Pope exits Japan, warning of nuclear perils

Source:AFP Published: 2019/11/26 20:28:40

Calls arms industry an ‘affront crying out to heaven’

Pope Francis lights a candle at the Atomic Bomb Hypocenter during a visit to Nagasaki, Japan on Sunday. Pope Francis railed against the use of nuclear weapons and the growing arms trade as he paid tribute to the "unspeakable horror" suffered by victims of the Nagasaki atomic bomb. Photo: AFP

Pope Francis left Japan on Tuesday, bringing to an end a long-desired visit marked by messages on atomic power and weapons as he comforted survivors of nuclear bombings and accidents.

The emotional centerpiece of the pope's Japan trip was a somber visit to Hiroshima and Nagasaki, the only two cities to have been targeted by nuclear weapons, in attacks that killed at least 140,000 and 74,000 people respectively.

He prayed silently in the driving rain at memorials to the dead and heard harrowing testimony from some of the dwindling group of survivors.

Francis launched a powerful diatribe against both the use and possession of nuclear weapons, calling this a "crime" and describing the arms industry as an "affront crying out to heaven."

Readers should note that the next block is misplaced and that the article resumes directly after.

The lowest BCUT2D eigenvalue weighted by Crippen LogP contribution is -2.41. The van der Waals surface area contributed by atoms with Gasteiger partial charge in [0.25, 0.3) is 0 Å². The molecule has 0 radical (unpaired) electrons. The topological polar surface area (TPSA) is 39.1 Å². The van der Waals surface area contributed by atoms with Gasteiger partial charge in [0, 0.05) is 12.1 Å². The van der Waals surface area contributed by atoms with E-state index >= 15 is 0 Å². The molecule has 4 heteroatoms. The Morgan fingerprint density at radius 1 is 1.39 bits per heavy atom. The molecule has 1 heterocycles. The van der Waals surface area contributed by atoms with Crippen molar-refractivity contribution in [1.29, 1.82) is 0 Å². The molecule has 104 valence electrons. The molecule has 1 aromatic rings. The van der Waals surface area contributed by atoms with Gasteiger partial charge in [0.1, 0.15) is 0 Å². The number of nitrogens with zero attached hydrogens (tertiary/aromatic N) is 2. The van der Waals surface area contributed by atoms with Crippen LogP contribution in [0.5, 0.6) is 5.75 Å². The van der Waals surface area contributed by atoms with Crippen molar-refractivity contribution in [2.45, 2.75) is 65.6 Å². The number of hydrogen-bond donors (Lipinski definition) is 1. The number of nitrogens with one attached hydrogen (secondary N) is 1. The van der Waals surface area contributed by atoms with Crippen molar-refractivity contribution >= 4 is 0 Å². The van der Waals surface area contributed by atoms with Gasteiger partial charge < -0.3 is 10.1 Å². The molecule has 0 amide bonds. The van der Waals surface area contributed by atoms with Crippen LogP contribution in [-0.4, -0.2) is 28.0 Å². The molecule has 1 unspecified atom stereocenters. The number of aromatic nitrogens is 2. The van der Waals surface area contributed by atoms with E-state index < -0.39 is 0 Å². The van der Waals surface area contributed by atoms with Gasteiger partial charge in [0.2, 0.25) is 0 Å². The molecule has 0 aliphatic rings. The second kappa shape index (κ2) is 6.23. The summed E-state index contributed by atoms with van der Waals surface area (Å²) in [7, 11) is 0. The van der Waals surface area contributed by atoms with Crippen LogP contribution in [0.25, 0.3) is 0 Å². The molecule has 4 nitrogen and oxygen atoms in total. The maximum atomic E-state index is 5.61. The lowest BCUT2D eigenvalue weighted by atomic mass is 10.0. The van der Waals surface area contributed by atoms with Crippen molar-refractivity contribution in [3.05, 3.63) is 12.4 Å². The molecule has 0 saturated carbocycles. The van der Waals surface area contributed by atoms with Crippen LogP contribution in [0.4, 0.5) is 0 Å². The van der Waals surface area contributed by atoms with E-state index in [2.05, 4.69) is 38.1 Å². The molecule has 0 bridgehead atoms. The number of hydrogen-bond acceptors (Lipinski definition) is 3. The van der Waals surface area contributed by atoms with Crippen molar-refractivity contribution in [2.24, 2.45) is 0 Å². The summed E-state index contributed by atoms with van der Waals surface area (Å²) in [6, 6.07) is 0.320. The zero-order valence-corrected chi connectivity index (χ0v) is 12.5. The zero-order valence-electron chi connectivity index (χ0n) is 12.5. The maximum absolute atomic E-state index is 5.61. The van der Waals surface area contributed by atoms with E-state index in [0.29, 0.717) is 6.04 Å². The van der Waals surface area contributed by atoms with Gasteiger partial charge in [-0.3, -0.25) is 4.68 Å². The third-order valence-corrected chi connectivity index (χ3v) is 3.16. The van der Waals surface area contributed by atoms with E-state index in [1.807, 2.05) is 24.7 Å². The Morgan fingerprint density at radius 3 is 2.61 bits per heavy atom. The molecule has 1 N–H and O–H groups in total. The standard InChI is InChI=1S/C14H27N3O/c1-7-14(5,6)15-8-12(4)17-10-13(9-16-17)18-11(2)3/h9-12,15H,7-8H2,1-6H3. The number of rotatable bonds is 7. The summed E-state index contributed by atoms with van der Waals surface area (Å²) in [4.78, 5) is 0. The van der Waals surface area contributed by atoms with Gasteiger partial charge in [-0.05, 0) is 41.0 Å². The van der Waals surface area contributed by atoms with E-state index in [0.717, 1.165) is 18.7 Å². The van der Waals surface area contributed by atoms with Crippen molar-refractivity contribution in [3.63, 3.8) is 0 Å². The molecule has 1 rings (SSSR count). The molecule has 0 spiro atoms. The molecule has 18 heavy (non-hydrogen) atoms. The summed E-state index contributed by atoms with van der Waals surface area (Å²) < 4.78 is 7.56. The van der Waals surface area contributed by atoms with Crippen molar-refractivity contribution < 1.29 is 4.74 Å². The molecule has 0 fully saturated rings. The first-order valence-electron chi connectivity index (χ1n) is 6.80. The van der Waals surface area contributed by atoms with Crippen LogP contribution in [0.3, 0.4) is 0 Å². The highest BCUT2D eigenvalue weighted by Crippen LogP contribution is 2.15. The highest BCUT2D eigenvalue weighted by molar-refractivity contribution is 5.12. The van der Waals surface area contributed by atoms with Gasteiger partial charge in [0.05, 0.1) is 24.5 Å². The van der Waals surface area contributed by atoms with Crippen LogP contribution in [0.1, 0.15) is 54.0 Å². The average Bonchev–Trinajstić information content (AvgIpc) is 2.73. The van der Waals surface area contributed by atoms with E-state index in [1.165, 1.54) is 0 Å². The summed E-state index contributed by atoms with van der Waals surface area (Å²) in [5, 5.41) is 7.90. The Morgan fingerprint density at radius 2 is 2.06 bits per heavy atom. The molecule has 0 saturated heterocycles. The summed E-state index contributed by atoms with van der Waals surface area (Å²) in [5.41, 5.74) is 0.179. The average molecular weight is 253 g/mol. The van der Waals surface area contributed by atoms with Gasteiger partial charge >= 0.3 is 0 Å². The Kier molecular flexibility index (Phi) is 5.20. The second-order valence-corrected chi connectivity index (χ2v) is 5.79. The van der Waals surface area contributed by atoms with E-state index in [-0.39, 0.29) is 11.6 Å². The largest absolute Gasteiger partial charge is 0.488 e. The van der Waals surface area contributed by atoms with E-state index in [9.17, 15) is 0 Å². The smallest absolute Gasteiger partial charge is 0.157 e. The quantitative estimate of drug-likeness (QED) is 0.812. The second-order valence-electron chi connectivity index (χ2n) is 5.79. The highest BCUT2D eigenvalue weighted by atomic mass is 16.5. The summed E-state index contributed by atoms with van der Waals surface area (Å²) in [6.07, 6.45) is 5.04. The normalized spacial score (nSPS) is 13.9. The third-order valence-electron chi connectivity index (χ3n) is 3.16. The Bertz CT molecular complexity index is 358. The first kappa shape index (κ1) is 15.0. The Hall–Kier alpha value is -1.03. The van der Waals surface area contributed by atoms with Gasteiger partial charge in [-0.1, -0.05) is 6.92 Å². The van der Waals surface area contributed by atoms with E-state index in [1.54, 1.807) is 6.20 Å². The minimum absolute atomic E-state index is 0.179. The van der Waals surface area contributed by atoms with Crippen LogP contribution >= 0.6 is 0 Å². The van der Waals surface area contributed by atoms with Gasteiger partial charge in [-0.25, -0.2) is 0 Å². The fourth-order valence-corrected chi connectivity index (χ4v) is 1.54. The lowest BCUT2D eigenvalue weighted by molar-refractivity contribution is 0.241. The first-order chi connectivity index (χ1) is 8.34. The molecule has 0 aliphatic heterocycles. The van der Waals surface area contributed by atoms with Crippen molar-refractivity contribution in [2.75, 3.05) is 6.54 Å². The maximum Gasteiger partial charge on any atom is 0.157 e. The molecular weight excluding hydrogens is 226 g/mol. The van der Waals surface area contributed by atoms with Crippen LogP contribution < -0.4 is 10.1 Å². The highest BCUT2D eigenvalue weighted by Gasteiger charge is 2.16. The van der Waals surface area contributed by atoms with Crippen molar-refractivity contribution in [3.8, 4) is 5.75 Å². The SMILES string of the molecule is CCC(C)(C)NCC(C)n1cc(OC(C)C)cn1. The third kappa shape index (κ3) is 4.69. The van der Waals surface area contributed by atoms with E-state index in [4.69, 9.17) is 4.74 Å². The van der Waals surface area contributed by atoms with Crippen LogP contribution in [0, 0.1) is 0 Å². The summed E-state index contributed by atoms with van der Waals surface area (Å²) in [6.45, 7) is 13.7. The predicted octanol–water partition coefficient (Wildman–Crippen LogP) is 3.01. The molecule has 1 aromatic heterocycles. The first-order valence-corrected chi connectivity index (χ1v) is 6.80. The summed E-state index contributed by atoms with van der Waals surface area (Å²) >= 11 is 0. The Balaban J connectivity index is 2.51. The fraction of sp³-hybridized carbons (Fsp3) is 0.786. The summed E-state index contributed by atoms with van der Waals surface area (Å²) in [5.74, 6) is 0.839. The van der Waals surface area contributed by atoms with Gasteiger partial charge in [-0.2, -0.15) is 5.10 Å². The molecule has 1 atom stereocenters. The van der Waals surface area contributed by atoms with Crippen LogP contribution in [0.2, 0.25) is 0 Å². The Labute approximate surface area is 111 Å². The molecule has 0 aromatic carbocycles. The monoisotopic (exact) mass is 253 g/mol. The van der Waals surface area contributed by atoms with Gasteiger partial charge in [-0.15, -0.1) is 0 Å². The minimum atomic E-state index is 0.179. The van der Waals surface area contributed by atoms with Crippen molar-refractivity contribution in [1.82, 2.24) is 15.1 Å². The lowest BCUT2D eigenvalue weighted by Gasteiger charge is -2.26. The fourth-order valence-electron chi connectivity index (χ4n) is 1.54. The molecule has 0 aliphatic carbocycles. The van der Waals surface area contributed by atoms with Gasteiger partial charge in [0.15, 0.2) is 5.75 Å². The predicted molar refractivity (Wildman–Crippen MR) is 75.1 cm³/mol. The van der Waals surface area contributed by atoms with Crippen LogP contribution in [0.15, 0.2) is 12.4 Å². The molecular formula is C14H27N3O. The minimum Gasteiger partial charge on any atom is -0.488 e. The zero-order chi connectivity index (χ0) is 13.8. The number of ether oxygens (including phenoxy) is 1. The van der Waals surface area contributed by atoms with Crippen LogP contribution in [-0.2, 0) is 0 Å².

He comforted survivors, many of whom broke down in tears upon meeting the pontiff, who recalled the "unspeakable horror" they suffered when the bombs were dropped.

"Here, in an incandescent burst of lightning and fire, so many men and women, so many dreams and hopes, ­disappeared, leaving behind only shadows and silence," said the pope at the Peace Memorial in Hiroshima.

"In barely an instant, everything was devoured by a black hole of destruction and death."

The 82-year-old later took his anti-­nuclear message to Japanese Prime ­Minister Shinzo Abe, urging him and other world leaders to "promote every means of dissuasion" to ensure such a nuclear catastrophe never happens again.

The pope also met survivors of Japan's "triple disaster," the 2011 earthquake, tsunami and Fukushima meltdown that left around 18,500 dead or missing.

He stopped just short of calling for an end to nuclear power, noting that Japanese bishops had appealed for the abolition of atomic power plants in the wake of the Fukushima meltdowns that left wide swathes of northeastern Japan uninhabitable.

The four-day Japan trip came after a visit to Thailand, also a country with only a small proportion of Catholics.

In Thailand, he preached religious tolerance and warned young people against the pitfalls of technology, cautioning them that the distractions of modern life would leave them "empty, weary, alone and disenchanted."


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